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The Heisman ‘Bad Boys’: Jameis Winston, Johnny Manziel, and Who Should Really Win

Jameis Winston and Johnny Manziel had incredible seasons—but their off-the-field exploits stole the headlines. Who really deserves college football’s most prestigious award?

Reuters; Getty

Something has been left out of the discussion for this year’s Heisman Trophy: football.

This year two of the finalists for college football’s most prestigious award—Florida State’s Jameis Winston and Texas A&M’s Johnny Manziel—have had the press spending a lot more ink on their off-the-field activities.

Last year Manziel, a.k.a Johnny Football, became the first freshman in Heisman history to win the award as “the outstanding college football player” in the country. This season opened with Johnny as the big favorite to repeat. And why not? The best player in the country as a freshman surely would only be better as a sophomore, right?

Well, Manziel did get better this season—more on that in a minute—but only after garnering a career’s worth of publicity for what the press called “bad boy” behavior. There was his early departure from football camp, the Manning Passing Academy—as in Archie, Peyton and Eli—after allegedly oversleeping. When he was given a parking ticket on the Texas A&M campus, he tweeted that “I can’t wait to leave College Station,” and he got himself kicked out of a University of Texas fraternity party—and as anyone who’s been in Texas can tell you, to get tossed out of one of those parties you really have to misbehave.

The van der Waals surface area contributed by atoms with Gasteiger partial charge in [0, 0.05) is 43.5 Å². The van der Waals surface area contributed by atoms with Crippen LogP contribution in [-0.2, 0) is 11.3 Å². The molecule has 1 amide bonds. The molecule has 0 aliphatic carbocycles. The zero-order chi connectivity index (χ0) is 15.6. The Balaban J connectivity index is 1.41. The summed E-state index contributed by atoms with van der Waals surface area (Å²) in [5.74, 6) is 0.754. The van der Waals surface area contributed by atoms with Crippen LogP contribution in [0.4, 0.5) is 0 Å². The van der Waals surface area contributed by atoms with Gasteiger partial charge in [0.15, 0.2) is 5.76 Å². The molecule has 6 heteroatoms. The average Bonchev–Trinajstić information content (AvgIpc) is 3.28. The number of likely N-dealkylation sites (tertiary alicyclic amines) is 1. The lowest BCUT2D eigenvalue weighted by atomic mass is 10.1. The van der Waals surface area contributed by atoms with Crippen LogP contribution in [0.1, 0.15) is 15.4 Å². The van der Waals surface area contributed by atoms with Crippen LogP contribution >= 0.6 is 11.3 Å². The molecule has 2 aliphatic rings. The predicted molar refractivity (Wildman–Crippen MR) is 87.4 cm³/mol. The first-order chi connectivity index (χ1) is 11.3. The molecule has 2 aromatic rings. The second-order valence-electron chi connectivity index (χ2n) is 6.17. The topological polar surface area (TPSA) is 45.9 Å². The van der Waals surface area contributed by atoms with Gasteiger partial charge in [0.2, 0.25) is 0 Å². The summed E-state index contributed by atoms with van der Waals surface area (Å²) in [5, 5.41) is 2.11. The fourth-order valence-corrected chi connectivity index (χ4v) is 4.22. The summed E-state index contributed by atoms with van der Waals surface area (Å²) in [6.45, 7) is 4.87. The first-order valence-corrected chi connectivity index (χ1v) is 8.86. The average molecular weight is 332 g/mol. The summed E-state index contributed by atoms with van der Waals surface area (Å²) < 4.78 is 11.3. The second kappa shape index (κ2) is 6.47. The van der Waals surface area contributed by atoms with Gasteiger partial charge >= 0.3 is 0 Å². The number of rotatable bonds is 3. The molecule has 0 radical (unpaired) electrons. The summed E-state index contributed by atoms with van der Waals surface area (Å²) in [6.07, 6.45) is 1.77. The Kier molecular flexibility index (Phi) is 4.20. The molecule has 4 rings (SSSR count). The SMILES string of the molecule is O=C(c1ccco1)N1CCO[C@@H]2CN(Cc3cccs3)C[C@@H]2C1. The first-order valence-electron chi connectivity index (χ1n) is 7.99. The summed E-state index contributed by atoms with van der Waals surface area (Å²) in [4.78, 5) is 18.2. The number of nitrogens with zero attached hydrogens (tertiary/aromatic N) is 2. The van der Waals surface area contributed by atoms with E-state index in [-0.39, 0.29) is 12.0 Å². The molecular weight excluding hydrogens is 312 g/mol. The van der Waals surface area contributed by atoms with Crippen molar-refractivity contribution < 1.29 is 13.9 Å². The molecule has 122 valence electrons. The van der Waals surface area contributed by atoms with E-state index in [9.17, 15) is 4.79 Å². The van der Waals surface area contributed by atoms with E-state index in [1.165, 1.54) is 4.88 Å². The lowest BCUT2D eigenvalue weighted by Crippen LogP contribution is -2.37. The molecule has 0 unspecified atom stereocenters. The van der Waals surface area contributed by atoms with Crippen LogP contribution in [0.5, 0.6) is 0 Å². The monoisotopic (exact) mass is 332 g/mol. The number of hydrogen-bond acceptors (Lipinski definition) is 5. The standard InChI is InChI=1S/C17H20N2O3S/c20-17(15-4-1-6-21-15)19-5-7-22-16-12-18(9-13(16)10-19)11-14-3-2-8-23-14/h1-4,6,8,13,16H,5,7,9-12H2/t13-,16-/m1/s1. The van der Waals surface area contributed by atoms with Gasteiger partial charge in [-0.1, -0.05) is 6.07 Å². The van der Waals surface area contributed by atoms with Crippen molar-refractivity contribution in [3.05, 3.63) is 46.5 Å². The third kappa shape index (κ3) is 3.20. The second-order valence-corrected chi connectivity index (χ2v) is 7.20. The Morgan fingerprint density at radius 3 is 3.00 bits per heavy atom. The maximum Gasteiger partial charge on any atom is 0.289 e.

In the eyes of the National Collegiate Athletic Association, though, none of this mattered compared to allegations that Manziel accepted payments for signing autographs.

An athlete being compensated in any way by anyone is the NCAA’s cardinal sin and can cause both the athletes and the school to lose scholarships, appearances in bowl games, even victories in past seasons. Only one player, though, in college football history was pressured into giving back his Heisman, and it’s not, as you might have thought, O.J. Simpson. Southern Cal’s Reggie Bush is supposed to have accepted money and gifts, mostly for his family, when he was still in college back in 2006. If there’s one thing the NCAA simply cannot abide, it’s a player cashing in on his own celebrity. The NCAA even made USC take Bush’s photo off the wall.

No one really knows for sure if Manziel took money for autographs, though if he didn’t get paid for signing the hundred of photos that were floating around on the Internet, we have to wonder what he scored on his SATs. Anyway, unlike Bush, who was a poor black kid, Johnny Manziel was affluent and white, and the NCAA clearly didn’t want to tangle with his family’s Texas lawyers. So he was slapped for “an inadvertent violation” of NCAA rules and as “punishment” had to sit out the first two quarters of the season opener against Rice University. (It hardly mattered as the Aggies beat the Owls 52-31.)

Manziel’s real punishment was that in the eyes of many, he was no longer regarded as the frontrunner in the Heisman Trophy race, which began the season wide open. After the first few weeks, sportswriters had zoned in on a favorite: yet another freshman, this one Jameis Winston of Florida State. Though many voters had seen him play perhaps once or not at all on television, the Seminoles easily crushed most of their opponents, and Winston’s numbers were sensational, so the media embraced the idea of a black freshman winning the trophy.

That is until mid-November, when the Florida State attorney’s office announced they were opening a sexual assault complaint against Winston that had been filed in December 2012. As it turned out, there wasn’t enough evidence to indict Winston and charges were not filed against him.

Okay, so back to the Heisman. Sportswriters don’t like to change their narrative when it comes to giving awards; that would require research and introspection. Winston once again became the betting favorite on the Vegas boards and still is. Some openly speculated that the episode might even have won him some sympathy. But the case that has never been made is that Jameis Winston deserves the Heisman Trophy.